How time flies! Just two decades ago, garbage was a common sight in Kigali and other Rwandan cities.
Gone are the filthy sights that characterised Rwanda’s capital in the early 200s, when the country was rising from Africa’s most devastating wave of genocide.
Today, the country lacks the ever-present roadside rubbish piles and the ditches choked with plastic bags that plague many African countries as is the case in Malawi.
Rural areas in Rwanda are also clean, much cleaner than cities in Malawi.
One reason for the cleanliness of Rwandan cities is a decade-long ban on plastic bags that are being tolerated in Malawi, despite a nationwide prohibition the government imposed in 2015.
Other countries, like Kenya and Tanzania, have also outlawed plastic bags.
Although the clamp down on the outlawed plastics is largely enforced, litter still blights parts of Rwanda’s larger neighbour—Kenya.
The other reason for Rwanda’s tidiness, of course, is a practice called umuganda.
Last year, I went to Rwanda to do research. I remember going out one Saturday morning in Kigali to buy something. I cannot remember what it was, but I noticed that the city was eerily quiet that day and shops were closed.
It was surprising because the city is always bustling with people on Saturdays.
Then I approached a police officer, who was nearby, to inquire why there were not many civilians in sight. I was not satisfied with his explanation, so I turned back and asked my hosts.
They told me it was called umuganda, which literally means “coming together in common purpose” in Kinyarwanda.
It is a practice that I was unfamiliar with prior to going there, but has long existed in Rwandan culture and only recently became mandatory. On the last Saturday of every month, from eight to 11 am, businesses close, traffic halts and citizens across the country take to their neighborhoods, shovels and hoes in hand digging drainage trenches and cleaning streets and open grounds.
All able-bodied citizens are expected to participate and one can get fined for dodging this civic duty.
Rwanda institutionalised Umuganda in its current form in 2009.
It is compulsory for all citizens aged 18 to 65.
Even President Paul Kagame and Cabinet ministers take part in this monthly community service.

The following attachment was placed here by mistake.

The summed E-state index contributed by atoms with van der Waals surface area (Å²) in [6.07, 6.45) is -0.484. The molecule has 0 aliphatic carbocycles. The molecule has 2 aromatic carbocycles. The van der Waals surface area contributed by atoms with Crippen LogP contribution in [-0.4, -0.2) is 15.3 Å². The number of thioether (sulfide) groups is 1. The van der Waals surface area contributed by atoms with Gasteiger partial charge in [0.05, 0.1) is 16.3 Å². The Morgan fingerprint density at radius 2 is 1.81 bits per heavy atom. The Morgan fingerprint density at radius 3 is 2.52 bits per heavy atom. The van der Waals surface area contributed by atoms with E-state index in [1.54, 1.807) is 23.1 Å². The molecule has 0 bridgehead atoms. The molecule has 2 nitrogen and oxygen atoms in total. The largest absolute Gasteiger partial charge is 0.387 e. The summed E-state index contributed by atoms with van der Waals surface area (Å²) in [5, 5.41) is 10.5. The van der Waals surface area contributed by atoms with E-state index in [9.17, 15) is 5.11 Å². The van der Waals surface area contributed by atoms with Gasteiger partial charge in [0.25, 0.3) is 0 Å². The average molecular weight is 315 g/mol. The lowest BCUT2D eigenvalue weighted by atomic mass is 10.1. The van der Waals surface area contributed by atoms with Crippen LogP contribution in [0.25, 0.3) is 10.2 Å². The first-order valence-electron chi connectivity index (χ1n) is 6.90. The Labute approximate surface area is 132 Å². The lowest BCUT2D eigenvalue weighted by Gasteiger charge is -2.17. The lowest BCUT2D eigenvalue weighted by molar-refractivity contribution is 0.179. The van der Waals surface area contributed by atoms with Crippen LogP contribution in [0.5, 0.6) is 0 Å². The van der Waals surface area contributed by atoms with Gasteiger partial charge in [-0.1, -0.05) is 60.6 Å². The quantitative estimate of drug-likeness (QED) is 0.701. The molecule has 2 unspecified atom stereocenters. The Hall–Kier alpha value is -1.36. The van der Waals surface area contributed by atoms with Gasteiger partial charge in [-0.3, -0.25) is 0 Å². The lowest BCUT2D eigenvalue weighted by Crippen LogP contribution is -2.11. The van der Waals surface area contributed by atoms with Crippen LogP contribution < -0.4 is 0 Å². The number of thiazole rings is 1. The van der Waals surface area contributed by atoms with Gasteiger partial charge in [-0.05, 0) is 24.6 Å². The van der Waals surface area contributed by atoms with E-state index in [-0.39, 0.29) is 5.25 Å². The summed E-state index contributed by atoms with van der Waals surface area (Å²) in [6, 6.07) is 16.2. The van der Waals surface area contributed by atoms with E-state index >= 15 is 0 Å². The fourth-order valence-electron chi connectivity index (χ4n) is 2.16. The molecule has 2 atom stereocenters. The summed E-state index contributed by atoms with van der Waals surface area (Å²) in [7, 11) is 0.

Not everyone participates, especially in cities where it is harder to keep track of the citizenry.
Some are excused because they are caring for their children or are ill.
Others simply stay at home until 11am.
The Rwandan government also employs professional street sweepers, gardeners and road crews.
But ordinary citizens do their part. Since litter is now so scarce, Umuganda people often do other community service, such as building roads, repairing houses or cultivating vegetable gardens.
This could benefit our cities here in Malawi, which are filthy to say the least.
As a proud resident of Lilongwe City, it makes me sad that the it is inundated with piling waste.
For example, Tsoka road, which is right in town, is grubby. When one crosses the Lilongwe River, all what is seen is uncollected trash on both sides of the road.
I do not even need to mention the bus depot—a sad sight that speaks volumes of a crap town.
These are some of the sights that tourists and investors encounter when they first come into the country. This is bad for tourism and foreign investiment.
So, can umuganda be replicated in Malawi?
I reckon that umuganda is uniquely Rwandan, but there are many attributes of this initiative that can be imitated to create our own version of umuganda.
Malawi urgently requires an initiative that would make cleanliness and community service seep into the country’s consciousness.
I am sure that city councils and the Ministry of Local Government can work on something similar to umuganda.
A better Malawi for all will not happen if waste keeps piling as if we love it that way. We can do something about it.